Exercise patterns and calcium intake of participants are reported in Table 2. The nonathletes decreased their frequency of exercise from nearly 5 to 3 days per week (p = 0.001), and their duration from 4.5 to 3.2 hours per week (p = 0.02). The cyclists reported minimal changes in their frequency of training. Although the group mean cycling duration decreased by 1 hour per week, this difference was not statistically significant. Calcium intake at baseline and follow-up was significantly greater among cyclists than nonathletes (p < 0.005). Although the cyclists showed a trend (p = 0.053) toward a decrease in calcium intake, their group mean value remained close to the recommended amount of 1,200 mg/day for men older than 50 years of age. Conversely, the mean calcium intake of the nonathletes was considerably lower than recommended (8).
Group mean (± SD) BMD values for regional and total body BMD at baseline and follow-up are reported in Table 3. Independent t-tests indicated significant group differences at baseline for total hip and femoral neck BMD (p < 0.05) and a trend (p < 0.10) at the total body and spine. At follow-up, the cyclists' BMD was significantly lower than that of nonathletes at all sites (p < 0.05) except the spine, which showed only a trend (p < 0.10). Group-by-time repeated-measures ANCOVA indicated a significant group-by-time interaction for total body BMD (p = 0.03).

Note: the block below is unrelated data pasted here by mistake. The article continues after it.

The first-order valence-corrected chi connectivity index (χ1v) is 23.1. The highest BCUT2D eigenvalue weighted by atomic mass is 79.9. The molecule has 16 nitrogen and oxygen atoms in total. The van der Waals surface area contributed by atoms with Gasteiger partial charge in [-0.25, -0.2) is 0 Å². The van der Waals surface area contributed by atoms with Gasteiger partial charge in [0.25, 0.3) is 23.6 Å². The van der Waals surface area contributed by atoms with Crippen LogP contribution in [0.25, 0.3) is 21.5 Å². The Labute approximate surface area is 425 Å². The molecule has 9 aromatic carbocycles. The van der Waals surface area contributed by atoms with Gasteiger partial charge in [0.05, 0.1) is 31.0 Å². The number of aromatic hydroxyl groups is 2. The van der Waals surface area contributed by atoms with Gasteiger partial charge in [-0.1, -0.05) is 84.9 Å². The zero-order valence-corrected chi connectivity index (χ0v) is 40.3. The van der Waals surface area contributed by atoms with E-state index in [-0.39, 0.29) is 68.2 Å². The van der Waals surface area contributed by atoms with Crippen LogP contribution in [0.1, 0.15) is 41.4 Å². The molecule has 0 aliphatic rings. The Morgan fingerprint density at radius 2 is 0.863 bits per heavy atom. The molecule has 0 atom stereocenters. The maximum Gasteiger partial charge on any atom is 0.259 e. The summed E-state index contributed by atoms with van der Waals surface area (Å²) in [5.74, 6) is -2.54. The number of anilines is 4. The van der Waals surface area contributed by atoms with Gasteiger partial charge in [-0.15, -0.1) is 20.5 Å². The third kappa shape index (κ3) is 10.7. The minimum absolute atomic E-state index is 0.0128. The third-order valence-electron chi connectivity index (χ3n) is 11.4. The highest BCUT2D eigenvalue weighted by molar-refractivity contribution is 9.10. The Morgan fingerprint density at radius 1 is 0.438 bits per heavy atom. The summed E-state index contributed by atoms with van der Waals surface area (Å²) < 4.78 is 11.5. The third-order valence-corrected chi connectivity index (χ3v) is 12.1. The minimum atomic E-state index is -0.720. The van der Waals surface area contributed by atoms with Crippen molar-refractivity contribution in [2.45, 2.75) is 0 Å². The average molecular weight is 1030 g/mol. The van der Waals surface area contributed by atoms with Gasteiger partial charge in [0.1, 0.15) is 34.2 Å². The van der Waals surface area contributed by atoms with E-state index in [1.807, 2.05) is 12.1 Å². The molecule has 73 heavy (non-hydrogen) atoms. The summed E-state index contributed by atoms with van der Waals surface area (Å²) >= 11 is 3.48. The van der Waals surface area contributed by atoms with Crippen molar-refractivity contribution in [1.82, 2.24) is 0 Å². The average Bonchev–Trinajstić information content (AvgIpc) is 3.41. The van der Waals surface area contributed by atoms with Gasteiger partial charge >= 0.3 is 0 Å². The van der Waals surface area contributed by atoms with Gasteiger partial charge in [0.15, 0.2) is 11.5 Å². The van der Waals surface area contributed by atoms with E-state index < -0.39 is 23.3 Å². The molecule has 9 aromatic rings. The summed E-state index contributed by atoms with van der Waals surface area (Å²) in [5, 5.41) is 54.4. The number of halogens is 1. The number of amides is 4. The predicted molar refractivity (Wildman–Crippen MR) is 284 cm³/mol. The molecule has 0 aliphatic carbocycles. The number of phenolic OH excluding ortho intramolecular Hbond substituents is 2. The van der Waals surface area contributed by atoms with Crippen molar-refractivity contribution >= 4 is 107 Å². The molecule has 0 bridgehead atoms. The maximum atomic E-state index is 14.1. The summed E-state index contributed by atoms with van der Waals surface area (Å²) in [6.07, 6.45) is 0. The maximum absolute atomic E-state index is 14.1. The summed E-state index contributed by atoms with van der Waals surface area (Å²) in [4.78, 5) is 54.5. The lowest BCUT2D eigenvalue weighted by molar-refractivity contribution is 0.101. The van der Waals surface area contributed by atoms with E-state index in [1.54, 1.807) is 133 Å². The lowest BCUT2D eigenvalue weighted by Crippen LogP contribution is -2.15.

Figure 1 illustrates the percentage of cyclists and nonathletes classified as having osteopenia (BMD T-score −1 to −2.5) or osteoporosis (BMD T-score of ≤−2.5) at baseline and follow-up. A significantly greater percentage of cyclists than nonathletes met the ISCD criteria for osteopenia or osteoporosis at baseline (84.2% vs. 50.0%, p = 0.026) and at follow-up (89.5% vs. 61.1%, p = 0.034).
Changes in self-reported behaviors associated with BMD since the initial study in 2001 are reported in Table 4. Nearly 74% and 63% of the cyclists and 72% and 78% of the nonathletes reported not making any changes in calcium intake or exercise habits, respectively. Among the cyclists who did change their behaviors, 4 began taking calcium supplements and 1 reported increasing dairy consumption, 4 began weight-training, 1 began doing impact exercise, and 2 reported both weight training and impact exercise. Among the nonathletes, 2 reported increasing dairy consumption and 3 others reported taking calcium supplements. Three nonathletes reported engaging in both weight training and impact exercise since baseline, and 1 began weight training only. None reported engaging in impact exercise alone. Of the cyclists who reported making a change, 50% did so to increase or improve their bone health. None of the 4 nonathletes made a change for the purpose of improving their bone health (Table 4).